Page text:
The precise future of public procurement in the UK remains uncertain. But in the words of the well-worn wartime propaganda message, perhaps we should keep calm and carry on?
Arguably one of the areas most likely to affect UK construction post-Brexit is that of public procurement. This is a subject which affects many of us in the construction sector – but what’s likely to happen and what do we know so far?
The rules for procurement affect things as diverse as changing plugs in prisons and constructing power stations. The present UK regulations exist in a few places. They include the Public Contracts Regulations 2015, the Utilities Regulations 2016 and related regulations. They are the implementation into UK law of several EU directives.
As with most EU regulations, the UK influenced their formulation and determined their implementation into UK law. However, the rules also typify the legislation that many “Brexiters” were most upset by. During the referendum, it was argued by some in the leave campaign that EU rules cost UK taxpayers £1.6 billion and 1.9 labour days each year.
Nevertheless, the rules we have play an important role in the success of UK plc. Without confidence that public contracts are awarded fairly, the risk is that foreign businesses will be discouraged from investing in the UK. The ability to trade fairly, and challenge an unfair deal is often noted as a key selling point of our legal system.
We know now that there will be a transition period beyond March 2019 until at least the end of 2020. It is anticipated procurement will remain largely unchanged during that time. The agreement made at Chequers recently suggests that the current system is unlikely to alter much thereafter either. However, subsequent to the Chequers agreement much has already changed. The EU’s chief negotiator has rejected Mrs May’s attempts to preserve frictionless trade. Much is likely to depend on what can be negotiated by this (or the next) government.
Since the decision to leave in June 2016, there have been a total of two announcements from the Department for Exiting the EU which refer to procurement.
One of the two statements was from former Foreign Secretary Boris Johnson, who stated:
“We can simplify planning, and speed up public procurement, and perhaps we would then be faster in building the homes young people need”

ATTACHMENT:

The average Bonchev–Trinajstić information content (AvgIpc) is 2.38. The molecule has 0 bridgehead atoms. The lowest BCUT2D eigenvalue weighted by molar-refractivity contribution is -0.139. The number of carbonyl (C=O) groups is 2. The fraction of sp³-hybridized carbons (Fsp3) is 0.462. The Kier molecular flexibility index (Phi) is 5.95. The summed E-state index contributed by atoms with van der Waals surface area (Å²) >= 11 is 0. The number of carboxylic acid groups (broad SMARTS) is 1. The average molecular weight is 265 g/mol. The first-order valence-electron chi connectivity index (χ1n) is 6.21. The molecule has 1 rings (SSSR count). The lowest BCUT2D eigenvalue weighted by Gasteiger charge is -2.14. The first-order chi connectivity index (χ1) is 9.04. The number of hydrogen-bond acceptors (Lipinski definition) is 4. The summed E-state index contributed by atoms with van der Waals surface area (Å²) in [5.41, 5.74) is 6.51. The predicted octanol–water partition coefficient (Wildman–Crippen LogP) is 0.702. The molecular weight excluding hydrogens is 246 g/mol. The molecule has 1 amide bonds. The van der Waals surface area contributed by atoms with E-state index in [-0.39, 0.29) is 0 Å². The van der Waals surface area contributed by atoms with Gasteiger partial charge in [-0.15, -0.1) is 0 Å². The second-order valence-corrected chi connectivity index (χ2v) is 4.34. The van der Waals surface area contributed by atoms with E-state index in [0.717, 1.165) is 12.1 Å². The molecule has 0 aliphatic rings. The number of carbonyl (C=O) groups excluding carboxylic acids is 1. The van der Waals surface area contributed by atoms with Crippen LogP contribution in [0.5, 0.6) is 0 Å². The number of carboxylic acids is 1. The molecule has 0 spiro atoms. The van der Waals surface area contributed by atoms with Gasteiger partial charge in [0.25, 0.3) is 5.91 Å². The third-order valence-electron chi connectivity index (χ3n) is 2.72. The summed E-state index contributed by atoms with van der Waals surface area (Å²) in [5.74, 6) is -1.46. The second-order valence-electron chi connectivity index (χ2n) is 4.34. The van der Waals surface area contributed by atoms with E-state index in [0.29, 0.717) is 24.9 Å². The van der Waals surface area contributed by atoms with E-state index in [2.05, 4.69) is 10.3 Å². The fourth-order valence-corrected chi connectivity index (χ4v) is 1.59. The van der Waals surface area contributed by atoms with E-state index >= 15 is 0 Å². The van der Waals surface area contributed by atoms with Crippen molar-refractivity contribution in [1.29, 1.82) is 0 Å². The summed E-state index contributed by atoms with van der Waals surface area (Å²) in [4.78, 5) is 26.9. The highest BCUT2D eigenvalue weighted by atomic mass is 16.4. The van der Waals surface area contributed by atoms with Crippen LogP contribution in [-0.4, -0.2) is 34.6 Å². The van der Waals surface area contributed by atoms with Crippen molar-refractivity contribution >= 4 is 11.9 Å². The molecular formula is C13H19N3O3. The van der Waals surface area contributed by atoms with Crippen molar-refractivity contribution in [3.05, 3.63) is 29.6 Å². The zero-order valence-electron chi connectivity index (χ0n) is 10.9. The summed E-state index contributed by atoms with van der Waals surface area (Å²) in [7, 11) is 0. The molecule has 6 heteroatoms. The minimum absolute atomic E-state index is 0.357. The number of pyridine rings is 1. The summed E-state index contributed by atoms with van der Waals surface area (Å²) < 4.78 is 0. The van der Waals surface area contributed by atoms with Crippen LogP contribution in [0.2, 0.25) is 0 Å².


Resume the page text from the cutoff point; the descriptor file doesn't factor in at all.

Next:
It’s perhaps something of a leap from changing public sector procurement to faster house building. But it is at least indicative that such issues exist in the minds of politicians.
The commitment to keeping trade free between North and South Ireland, seems to imply that to some extent there will be parity in procurement rules. The EU Procurement Directive would not be mandatory, but it is likely that something similar would exist if the UK negotiates a series of trade deals with member states.
What about the rest of the world? The WTO we’ve all heard so much about? The Government Procurement Agreement (the GPA) comes from the WTO and involves 46 of the largest global economies. As we’re currently part of the EU, we’re part of the Agreement. But should that change and we end up working to WTO rules, the GPA allows signatories to procure with each other. The GPA contains detailed procurement rules. The rules, unsurprisingly, are not dissimilar to those in the EU Directive.
What if something goes wrong? How will we resolve disputes? At the moment, in relation to procurement, the primary route to resolution is through court proceedings. The process is complex, so requires a good lawyer. However, a fundamental change, and one that seems quite certain, is that the highest court will be our Supreme Court.
At present decisions which relate to EU law can be challenged beyond the UK in the European Court of Justice. This includes not just procurement, but also such things as harmonised technical standards (as in the Irish ‘pyrite’ cases) and employment rules (as seen in the Lindsey Oil Refinery dispute).
So in that sense at least, we will have ‘taken back control’. Any construction dispute that was subject to litigation had the potential, if a matter of EU law was at issue, to end up in the ECJ. That will no longer be the case.
The precise future of public procurement in the UK remains uncertain. Nevertheless, it seems certain there will always be a set of rules which govern the awarding of public contracts in the UK. In the words of the well-worn wartime propaganda message, perhaps we should keep calm and carry on?
Paul Gibbons is managing director of Decipher Consulting